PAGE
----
Fish 2.0’s Global Innovators Forum honors cutting-edge developments, from robotic fish to barley-based feed
At Fish 2.0’s Global Innovators Forum, the top innovators in six categories spanned the seafood industry, from packaging materials to blockchain.
Among the featured creations this year were: A fish transport box that replaces polystyrene containers; a barley-based fish feed; an antibiotic-free crayfish hatchery; a robotic fish outfitted with sensors to monitor offshore fish farms; an online B2B wholesale marketplace; and a blockchain-based traceability solution.
Those winners — Fortuna, Montana Microbial Products, Australian Seafood, Aquaai, Yorso, and Wholechain — were among 40 businesses that pitched at Fish 2.0's Global Innovators Forum, held in Stanford, California from 5-6 November. About 250 investors, business leaders, government representatives, and business people gathered for the forum, which was the fourth such event since 2013, and the final one.
“I’ve seen more high-quality companies and presentations at this year’s Fish 2.0 Forum than at any previous one,” Mitchell Presser, of Freshfields Bruckhaus Deringer, said in a statement. Presser is an investor who has participated in every cycle of Fish 2.0 and invested in several companies, including 2017 Fish 2.0 award winner NovoNutrients. “You get to understand the dynamics of the market here and you see a lot of opportunities, so you can evaluate the best and move forward.”
The 40 businesses invited to participate had to beat out significant competition for the chance to pitch, and came from around the world to do so. Prior to the forum, 150 entrants' pitches were reviewed by 50 experienced investors. Businesses that were deemed sufficiently ready for investment became Fish 2.0 Qualified and gained access to the Fish 2.0 Connect hub online, where they can meet potential investors and partners.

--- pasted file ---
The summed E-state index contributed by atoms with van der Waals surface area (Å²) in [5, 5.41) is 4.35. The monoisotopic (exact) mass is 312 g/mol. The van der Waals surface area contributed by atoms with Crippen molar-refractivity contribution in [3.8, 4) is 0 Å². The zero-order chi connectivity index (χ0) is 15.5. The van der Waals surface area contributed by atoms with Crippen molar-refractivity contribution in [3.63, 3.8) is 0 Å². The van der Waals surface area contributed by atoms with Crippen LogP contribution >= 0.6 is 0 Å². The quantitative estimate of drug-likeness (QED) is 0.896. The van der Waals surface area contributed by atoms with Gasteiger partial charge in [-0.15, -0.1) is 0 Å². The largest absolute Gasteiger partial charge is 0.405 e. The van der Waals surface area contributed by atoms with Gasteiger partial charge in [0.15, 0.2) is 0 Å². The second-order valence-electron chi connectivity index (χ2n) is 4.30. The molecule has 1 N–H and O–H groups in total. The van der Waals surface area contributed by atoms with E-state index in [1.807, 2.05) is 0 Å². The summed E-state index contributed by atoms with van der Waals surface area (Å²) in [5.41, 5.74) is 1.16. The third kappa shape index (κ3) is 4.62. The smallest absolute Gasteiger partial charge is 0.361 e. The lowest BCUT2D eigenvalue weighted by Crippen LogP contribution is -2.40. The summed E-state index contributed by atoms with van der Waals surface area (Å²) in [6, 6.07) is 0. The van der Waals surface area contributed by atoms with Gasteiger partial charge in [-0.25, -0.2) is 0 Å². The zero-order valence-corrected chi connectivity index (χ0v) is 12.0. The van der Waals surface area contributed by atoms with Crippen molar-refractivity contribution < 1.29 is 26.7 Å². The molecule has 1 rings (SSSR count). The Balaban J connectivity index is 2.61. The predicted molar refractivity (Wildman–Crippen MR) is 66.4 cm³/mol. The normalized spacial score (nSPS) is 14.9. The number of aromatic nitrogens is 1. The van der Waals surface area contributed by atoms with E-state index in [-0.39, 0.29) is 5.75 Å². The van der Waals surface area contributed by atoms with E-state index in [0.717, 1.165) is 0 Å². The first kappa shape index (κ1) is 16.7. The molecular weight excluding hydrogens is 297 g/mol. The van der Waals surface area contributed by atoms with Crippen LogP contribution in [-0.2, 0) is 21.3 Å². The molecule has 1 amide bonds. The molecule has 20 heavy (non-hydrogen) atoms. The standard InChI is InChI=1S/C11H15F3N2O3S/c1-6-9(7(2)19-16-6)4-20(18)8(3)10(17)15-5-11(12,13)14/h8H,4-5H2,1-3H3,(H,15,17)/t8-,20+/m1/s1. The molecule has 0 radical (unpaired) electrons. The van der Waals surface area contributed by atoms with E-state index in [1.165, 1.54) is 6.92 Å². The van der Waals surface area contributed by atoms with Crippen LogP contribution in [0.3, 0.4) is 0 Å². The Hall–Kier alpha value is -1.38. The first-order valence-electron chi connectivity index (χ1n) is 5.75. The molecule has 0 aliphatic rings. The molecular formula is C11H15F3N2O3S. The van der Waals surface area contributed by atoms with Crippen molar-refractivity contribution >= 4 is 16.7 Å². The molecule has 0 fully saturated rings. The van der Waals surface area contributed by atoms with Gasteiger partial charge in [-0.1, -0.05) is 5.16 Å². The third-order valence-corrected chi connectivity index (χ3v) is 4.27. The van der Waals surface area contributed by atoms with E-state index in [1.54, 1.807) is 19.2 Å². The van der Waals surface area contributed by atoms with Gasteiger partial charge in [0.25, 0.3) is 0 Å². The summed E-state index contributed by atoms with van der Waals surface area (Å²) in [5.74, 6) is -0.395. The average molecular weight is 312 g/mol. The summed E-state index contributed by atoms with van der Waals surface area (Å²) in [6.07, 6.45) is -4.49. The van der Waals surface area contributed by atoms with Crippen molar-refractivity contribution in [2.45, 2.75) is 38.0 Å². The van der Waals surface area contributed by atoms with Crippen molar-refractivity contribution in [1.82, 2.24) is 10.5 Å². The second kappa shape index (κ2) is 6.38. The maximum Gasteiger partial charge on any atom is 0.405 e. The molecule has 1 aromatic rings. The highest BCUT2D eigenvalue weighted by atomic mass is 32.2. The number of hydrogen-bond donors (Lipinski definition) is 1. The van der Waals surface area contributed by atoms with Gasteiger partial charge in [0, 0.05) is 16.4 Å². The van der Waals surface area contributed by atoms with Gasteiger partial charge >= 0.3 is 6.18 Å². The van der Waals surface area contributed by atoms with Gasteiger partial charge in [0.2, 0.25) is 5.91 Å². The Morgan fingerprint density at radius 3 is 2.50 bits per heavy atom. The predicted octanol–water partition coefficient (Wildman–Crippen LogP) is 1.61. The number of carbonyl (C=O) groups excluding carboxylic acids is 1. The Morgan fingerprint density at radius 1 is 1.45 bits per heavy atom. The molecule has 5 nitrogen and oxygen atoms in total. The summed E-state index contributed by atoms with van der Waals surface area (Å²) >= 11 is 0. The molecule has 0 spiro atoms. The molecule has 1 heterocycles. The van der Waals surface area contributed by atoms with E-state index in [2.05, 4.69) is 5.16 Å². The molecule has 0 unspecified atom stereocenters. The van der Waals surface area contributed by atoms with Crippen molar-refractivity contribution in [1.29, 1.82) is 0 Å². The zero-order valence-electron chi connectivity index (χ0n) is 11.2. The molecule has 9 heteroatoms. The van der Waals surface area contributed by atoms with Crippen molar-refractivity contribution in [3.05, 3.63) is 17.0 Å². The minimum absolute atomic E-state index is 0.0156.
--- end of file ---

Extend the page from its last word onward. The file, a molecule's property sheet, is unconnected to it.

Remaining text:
About half of the pitches focused on aquaculture, including fish feeds, genetics, disease control, sensors, production enhancement, and automation. Others centered on kelp and algae, consumer products, non-plastic packaging, waste reduction, climate change mitigation, and advanced trading networks. Technology innovations included cameras and robotics for fisheries monitoring and aquaculture, high tech fishing gear, and traceability systems that work across all stages of the supply chain.
Fish 2.0 has grown significantly since the first event in 2013, in which 20 early-stage businesses from an initial pool of 84 applicants were allowed to pitch onstage, most of them from the U.S. This year’s 40 businesses were more mature companies, many with prototypes and products already in the marketplace, coming from around the world. The funding doled out has matched that growth: investors put USD 300 million (EUR 272 million) into the first three cohorts, while putting USD 200 million (EUR 181 million) into the 2017 cohort alone.
“When we launched Fish 2.0, few people saw seafood as an exciting sector for sustainable business innovation,” Monica Jain, Fish 2.0 founder and executive director, said in a statement. “And we believed progress would accelerate if we could help investors and entrepreneurs build the knowledge and connections they needed to get promising ideas off the ground and move capital into the sector.”
Photo courtesy of the Fish 2.0 Global Innovators Forum